Good evening folks. It appears that Forbes has indulged in some friendly free advice for Black youngsters. This past Monday, the reputed business magazine published an article in the Tech section titled “If I Was A Poor Black Kid” In it, the author Gene Marks outlines a program of what he would do if he were a “poor Black kid” Much of it has to do with using the internet to learn, and getting into better schools based on good grades. I wont re-cap what was said, cause the link is there for all to read.
What I do want to point out is how simplistic this remedy for Black kids and the issues they face are. Aside from the fact that this piece is condescending and reeks of white paternalism, it ignores many structural issues that cause the education gap in the first place. There is nothing in this advice that is wrong, but its from the vantage point of someone who is familiar with all of these technical resources.
What is so disconcerting about the article, is how typical the mindset is. Internet research can only take you but so far if the resources in the area aren’t adequate to foster an environment of learning. And going to the library to do much of the stuff Marks’ suggests is fine, provided that the libraries hours and staff have not been slashed to the bone. Or if the library hasn’t been closed altogether. What is needed is more “well funded school systems”, not just more poor Black kids trying desperately to make up the difference in educational resources with Google Scholar and Wikipedia searches. Its time to look deeper than what just appears to be a surface aversion to learning, and give a wider amount of young Black children a real shot at achievement.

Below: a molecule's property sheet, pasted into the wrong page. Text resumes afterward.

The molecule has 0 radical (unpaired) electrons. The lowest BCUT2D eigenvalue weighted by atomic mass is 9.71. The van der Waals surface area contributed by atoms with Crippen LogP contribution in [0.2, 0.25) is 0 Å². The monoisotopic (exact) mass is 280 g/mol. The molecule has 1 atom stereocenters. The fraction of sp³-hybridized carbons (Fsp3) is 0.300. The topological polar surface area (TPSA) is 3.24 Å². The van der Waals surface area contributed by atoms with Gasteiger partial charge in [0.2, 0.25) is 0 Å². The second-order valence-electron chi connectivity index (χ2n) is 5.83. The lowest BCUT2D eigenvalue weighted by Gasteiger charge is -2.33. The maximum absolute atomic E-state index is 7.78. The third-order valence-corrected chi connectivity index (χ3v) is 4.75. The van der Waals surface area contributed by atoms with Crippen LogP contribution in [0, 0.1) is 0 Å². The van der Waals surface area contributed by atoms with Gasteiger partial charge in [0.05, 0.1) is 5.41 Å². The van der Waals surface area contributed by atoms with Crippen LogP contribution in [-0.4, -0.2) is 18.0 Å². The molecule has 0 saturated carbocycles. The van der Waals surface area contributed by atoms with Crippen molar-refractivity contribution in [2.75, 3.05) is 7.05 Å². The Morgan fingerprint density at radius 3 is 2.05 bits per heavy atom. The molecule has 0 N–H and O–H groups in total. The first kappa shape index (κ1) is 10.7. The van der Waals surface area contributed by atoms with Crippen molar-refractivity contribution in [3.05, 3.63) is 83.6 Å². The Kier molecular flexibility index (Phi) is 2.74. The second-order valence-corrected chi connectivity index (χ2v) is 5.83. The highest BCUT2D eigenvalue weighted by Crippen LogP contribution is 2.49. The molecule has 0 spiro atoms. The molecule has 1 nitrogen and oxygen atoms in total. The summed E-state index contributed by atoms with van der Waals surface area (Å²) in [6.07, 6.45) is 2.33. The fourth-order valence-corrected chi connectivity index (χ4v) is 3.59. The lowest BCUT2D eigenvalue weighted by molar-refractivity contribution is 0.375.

I have to give Marks credit on one thing. At least he didn’t try to masks what he said by saying “urban” kids.
Marc W. Polite
Used to be one of those “Poor Black Kids”